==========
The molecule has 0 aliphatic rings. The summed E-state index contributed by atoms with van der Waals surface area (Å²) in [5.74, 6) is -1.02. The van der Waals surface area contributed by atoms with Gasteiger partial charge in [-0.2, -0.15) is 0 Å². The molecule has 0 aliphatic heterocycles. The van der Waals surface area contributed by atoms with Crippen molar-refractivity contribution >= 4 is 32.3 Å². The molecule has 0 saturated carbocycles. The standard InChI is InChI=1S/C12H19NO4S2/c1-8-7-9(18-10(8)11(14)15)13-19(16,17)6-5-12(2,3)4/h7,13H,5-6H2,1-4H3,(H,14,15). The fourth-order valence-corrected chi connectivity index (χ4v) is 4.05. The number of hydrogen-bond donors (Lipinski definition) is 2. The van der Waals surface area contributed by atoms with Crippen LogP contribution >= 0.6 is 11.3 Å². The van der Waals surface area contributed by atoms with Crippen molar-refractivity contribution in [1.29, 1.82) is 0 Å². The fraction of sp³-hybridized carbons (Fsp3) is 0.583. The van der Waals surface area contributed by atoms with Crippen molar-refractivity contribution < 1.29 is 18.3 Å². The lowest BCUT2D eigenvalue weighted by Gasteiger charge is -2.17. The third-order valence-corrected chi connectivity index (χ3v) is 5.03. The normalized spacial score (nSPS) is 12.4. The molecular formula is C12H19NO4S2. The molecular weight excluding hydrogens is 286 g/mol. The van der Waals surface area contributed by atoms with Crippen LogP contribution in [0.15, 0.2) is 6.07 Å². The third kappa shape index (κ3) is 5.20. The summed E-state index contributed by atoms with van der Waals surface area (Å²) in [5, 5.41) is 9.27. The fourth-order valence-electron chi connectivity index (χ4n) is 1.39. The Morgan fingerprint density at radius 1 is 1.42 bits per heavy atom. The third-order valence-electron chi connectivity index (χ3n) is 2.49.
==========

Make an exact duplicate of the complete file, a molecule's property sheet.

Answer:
The molecule has 0 aliphatic rings. The summed E-state index contributed by atoms with van der Waals surface area (Å²) in [5.74, 6) is -1.02. The van der Waals surface area contributed by atoms with Gasteiger partial charge in [-0.2, -0.15) is 0 Å². The molecule has 0 aliphatic heterocycles. The van der Waals surface area contributed by atoms with Crippen molar-refractivity contribution >= 4 is 32.3 Å². The molecule has 0 saturated carbocycles. The standard InChI is InChI=1S/C12H19NO4S2/c1-8-7-9(18-10(8)11(14)15)13-19(16,17)6-5-12(2,3)4/h7,13H,5-6H2,1-4H3,(H,14,15). The fourth-order valence-corrected chi connectivity index (χ4v) is 4.05. The number of hydrogen-bond donors (Lipinski definition) is 2. The van der Waals surface area contributed by atoms with Crippen LogP contribution >= 0.6 is 11.3 Å². The van der Waals surface area contributed by atoms with Crippen molar-refractivity contribution in [1.29, 1.82) is 0 Å². The fraction of sp³-hybridized carbons (Fsp3) is 0.583. The van der Waals surface area contributed by atoms with Crippen molar-refractivity contribution < 1.29 is 18.3 Å². The lowest BCUT2D eigenvalue weighted by Gasteiger charge is -2.17. The third-order valence-corrected chi connectivity index (χ3v) is 5.03. The normalized spacial score (nSPS) is 12.4. The molecular formula is C12H19NO4S2. The molecular weight excluding hydrogens is 286 g/mol. The van der Waals surface area contributed by atoms with Crippen LogP contribution in [0.15, 0.2) is 6.07 Å². The third kappa shape index (κ3) is 5.20. The summed E-state index contributed by atoms with van der Waals surface area (Å²) in [5, 5.41) is 9.27. The fourth-order valence-electron chi connectivity index (χ4n) is 1.39. The Morgan fingerprint density at radius 1 is 1.42 bits per heavy atom. The third-order valence-electron chi connectivity index (χ3n) is 2.49.